With a presidential campaign on the horizon, all eyes turn to fundraising. One of the most important maxims of political or charitable fundraising should be to make it easy for supporters to donate money to a cause. In reality, however, when it comes time for funds to actually change hands, the process is often laborious. Blue State Digital (BSD)--a digital agency that works with brands and campaigns and is perhaps best known as the shop that gave Obama '08 its digital edge--aims to change that with Quick Donate, a new mobile and online service that enables supporters to donate to a cause with a single click.
The service addresses the fact that since the 2010 earthquake in Haiti there has been greater interest in mobile giving, says BSD CTO and Founding Partner Jascha Franklin-Hodge. After that natural disaster, the Red Cross led a very successful campaign in which people could donate via a mobile smart code and have the donation charged to their cell phone bill. While an excellent success story, Franklin-Hodge says it’s been near impossible to replicate because of a number of factors: Only charities are able to participate in carrier billing; carriers tend to withhold funds from the charity to ensure phone bill charges aren’t disputed; donation apps are difficult to get people to download without a compelling value proposition; and charges of upwards of 30% are often incurred when using intermediaries like carriers or app stores to raise funds. All of which were unacceptable to Franklin-Hodge, particularly because charities and political campaigns need to move quickly.
“By virtue of having seen the potential for this in the aftermath of the Haiti earthquake and then seeing a lot of non-profits struggle with the status quo of technology options, we came up with this as a way to break through and provide people with a better set of choices that solve their problems more specifically,” he says.
One of the most notable groups using Quick Donate is Obama for America, a group that relied heavily on BSD’s online services in the 2008 campaign. With the service, donors are given the option to provide a credit card number to be saved on file the first time they donate. After that, the campaign can send messages via email or text prompting supporters to donate. Mobile users simply reply with the amount they’d like to donate, eliminating complex donation forms, while email recipients can simply click one link and funds are automatically deducted from their account.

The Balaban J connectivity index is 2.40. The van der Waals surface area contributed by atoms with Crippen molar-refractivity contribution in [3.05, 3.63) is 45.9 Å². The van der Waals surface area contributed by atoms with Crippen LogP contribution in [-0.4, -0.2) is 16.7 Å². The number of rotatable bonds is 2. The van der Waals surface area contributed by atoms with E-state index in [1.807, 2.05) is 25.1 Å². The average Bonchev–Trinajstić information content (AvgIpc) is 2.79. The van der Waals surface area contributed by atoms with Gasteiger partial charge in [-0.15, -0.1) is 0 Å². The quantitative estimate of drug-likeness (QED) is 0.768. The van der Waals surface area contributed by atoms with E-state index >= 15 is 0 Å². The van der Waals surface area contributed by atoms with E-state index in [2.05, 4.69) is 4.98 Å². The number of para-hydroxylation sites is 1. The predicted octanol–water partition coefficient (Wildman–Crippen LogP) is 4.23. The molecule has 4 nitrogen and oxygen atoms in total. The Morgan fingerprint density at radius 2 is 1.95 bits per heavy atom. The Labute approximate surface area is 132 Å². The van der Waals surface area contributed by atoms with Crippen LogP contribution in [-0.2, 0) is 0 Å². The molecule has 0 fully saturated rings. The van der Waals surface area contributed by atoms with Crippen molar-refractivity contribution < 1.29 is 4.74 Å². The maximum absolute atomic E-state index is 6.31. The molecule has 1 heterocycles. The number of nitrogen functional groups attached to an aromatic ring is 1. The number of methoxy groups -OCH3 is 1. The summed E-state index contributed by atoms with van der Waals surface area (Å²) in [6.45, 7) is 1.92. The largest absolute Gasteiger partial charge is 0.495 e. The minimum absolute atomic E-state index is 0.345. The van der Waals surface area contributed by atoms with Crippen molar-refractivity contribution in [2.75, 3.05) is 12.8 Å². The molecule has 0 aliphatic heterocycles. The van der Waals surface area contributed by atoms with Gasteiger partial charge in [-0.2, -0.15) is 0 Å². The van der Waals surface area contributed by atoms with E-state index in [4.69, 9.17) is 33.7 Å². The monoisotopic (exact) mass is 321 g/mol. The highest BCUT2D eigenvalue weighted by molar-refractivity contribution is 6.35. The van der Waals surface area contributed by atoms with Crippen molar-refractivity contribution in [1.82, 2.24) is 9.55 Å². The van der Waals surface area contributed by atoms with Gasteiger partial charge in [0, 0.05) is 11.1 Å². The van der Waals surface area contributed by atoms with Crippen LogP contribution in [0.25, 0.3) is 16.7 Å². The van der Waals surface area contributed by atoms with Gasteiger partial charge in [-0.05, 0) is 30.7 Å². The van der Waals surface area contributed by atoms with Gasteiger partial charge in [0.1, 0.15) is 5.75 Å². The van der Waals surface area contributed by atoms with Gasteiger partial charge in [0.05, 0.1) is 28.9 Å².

This being an election year, and one that’s dominated by SuperPAC fundraising, the release of Quick Donate is sure to be a powerful tool for Obama campaign, which in 2008 broke new ground in terms of how political campaigns used social media and mobile technology. And it aptly reflects how mobile and social have evolved into a ubiquitous part of life--on and off the campaign trail.
“When you look at 2008, smartphones were the provenance of early adopters. Facebook was a thing that a lot of people were using, but it was far less central to people’s everyday lives and social interactions than it is today. Now we’re dealing with a landscape where mobile and social are the infrastructure of people’s digital lives. So with any political campaign, the goal is how to make their stuff relevant in those contexts,” says Franklin-Hodge, noting that 30% of BDS clients’ emails are viewed on a smartphone, but that action rates from mobile browsers are 50% lower than desktops. “If I’m reading my email on my cell phone and a link takes me to some form that I have to fill in, I’m just not going to do it. So the challenge for a political campaign is to say, look, the reality is people are much more mobile than they were before. How do you make that experience a really compelling and great and positive one for the end user?” The answer, says Franklin-Hodge: “It just can’t be annoying.”